To date, over 16,000 Oregon residents have already accessed services funded by Measure 110.

By Alexander Lekhtman, Filter

February 1 marks the one-year anniversary since Measure 110 took effect in Oregon, decriminalizing low-level drug possession and increasing funding for harm reduction, substance use disorder treatment and other key services.

According to information shared with Filter by the Drug Policy Alliance, there were 60 percent fewer total drug arrests in state over the 10 months after February 1, 2021, compared with the same period the previous year. That 2020 period saw 9,100 drug arrests in total—meaning a reduction of almost 5,500 arrests. However, the data do not yet show the extent to which this decline was attributable to Measure 110. 

oregon drug decriminalization, dispensary open sign

Measure 110 also requires that a portion of cannabis tax revenue be put into a special fund to expand services for people who use drugs. Before the measure passed, Oregon ranked near the bottom of all US states for access to substance use disorder (SUD) treatment.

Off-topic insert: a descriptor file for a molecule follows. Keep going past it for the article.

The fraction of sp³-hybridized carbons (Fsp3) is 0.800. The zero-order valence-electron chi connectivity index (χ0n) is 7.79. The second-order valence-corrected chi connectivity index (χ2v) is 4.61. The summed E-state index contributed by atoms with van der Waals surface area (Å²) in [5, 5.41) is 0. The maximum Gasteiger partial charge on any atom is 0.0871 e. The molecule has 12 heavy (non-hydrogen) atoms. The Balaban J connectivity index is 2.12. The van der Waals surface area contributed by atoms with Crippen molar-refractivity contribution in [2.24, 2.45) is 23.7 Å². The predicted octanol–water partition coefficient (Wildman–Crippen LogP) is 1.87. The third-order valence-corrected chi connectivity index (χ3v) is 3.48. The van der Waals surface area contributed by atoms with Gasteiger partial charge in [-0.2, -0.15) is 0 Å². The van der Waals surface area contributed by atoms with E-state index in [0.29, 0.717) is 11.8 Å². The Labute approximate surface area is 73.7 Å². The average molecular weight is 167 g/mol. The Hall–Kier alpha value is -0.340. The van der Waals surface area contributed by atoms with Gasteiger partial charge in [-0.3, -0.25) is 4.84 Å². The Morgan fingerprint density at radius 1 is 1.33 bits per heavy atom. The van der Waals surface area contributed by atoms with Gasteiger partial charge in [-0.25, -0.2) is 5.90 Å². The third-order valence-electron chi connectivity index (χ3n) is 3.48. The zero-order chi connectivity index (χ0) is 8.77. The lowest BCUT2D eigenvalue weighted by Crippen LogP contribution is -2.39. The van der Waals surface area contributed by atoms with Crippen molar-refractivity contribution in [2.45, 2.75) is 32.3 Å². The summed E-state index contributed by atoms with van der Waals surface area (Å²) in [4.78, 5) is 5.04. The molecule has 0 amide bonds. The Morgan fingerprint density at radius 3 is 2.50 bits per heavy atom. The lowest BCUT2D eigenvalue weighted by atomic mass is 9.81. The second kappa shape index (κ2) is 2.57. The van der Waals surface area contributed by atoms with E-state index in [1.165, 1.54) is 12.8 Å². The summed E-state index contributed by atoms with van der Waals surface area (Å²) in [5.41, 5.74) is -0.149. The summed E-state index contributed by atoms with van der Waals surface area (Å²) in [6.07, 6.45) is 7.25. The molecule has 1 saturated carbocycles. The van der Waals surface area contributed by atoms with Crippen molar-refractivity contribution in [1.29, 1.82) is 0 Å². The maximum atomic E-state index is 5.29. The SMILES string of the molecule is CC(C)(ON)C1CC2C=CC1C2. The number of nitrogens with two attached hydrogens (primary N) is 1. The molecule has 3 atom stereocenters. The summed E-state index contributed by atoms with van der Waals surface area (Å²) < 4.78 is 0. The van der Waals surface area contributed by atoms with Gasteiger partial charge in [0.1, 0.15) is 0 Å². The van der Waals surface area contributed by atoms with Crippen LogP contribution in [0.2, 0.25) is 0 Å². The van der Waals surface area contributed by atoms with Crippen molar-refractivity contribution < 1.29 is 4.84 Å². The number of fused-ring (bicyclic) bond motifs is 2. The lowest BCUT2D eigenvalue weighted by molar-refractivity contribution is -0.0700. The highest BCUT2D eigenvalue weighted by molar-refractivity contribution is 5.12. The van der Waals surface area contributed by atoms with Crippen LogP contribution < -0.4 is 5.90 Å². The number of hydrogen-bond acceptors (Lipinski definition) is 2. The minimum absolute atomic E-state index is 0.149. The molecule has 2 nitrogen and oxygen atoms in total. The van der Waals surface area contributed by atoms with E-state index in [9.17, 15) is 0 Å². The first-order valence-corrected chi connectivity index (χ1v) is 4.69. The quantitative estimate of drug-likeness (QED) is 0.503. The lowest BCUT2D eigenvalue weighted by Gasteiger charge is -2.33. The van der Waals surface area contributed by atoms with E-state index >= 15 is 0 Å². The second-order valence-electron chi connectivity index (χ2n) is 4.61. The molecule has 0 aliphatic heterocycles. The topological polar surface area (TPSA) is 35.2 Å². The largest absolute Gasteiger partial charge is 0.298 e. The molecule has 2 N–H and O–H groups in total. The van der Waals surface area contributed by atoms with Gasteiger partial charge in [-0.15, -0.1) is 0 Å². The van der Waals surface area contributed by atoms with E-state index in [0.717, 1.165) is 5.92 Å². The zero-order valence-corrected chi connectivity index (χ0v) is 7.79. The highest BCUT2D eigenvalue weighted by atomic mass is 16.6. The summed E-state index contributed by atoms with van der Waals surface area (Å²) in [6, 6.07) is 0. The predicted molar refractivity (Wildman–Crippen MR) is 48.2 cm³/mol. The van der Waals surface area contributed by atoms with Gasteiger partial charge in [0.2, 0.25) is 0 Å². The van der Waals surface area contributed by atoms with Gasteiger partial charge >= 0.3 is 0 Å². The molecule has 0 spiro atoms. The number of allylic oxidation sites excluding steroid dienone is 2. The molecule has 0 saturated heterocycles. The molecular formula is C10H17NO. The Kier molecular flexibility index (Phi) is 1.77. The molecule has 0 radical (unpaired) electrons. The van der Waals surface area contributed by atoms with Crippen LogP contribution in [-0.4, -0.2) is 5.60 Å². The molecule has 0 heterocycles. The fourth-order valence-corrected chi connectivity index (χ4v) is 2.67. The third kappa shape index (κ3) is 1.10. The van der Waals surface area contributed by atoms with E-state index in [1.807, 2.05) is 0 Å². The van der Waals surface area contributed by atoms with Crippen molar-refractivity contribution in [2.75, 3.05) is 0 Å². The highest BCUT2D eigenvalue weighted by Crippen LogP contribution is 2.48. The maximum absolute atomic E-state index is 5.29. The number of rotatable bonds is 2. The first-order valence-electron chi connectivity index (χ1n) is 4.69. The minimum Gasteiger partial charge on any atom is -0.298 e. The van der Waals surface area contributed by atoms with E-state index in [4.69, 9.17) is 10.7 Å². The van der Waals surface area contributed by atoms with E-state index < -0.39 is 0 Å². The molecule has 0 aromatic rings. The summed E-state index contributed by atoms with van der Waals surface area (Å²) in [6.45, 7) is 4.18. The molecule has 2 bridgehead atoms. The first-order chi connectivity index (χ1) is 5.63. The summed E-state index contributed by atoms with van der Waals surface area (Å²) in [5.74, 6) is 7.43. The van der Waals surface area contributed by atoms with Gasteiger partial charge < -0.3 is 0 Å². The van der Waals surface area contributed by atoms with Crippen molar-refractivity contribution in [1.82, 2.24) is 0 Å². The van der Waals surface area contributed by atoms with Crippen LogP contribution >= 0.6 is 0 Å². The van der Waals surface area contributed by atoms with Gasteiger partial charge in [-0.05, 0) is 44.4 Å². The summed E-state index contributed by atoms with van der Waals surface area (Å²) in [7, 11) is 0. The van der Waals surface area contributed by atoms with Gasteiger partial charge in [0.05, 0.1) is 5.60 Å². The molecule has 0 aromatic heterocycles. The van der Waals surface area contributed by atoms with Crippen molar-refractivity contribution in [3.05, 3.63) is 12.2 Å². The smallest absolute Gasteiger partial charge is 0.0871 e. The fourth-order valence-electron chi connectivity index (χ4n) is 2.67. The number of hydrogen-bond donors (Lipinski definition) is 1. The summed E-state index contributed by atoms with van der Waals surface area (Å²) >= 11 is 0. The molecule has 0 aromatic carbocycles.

Thanks to the measure, the state has already paid out over $31.4 million to providers of services including treatment, harm reduction, peer support, and housing and employment support. Governor Kate Brown had initially wanted to delay payments until July 2022, but advocates told Filter that they successfully fought to get this money paid out early, helping to keep critical services running.

To date, over 16,000 Oregon residents have accessed services funded by Measure 110.

In the meantime, the state has received, and has been reviewing, funding requests from providers all over Oregon. From mid-February, the state will be paying out another estimated $302 million to help every county create a “behavioral health resource network.” This should entail a coordinated, one-stop system where each county’s service providers will work together to make it as easy as possible for people to get the care they need.

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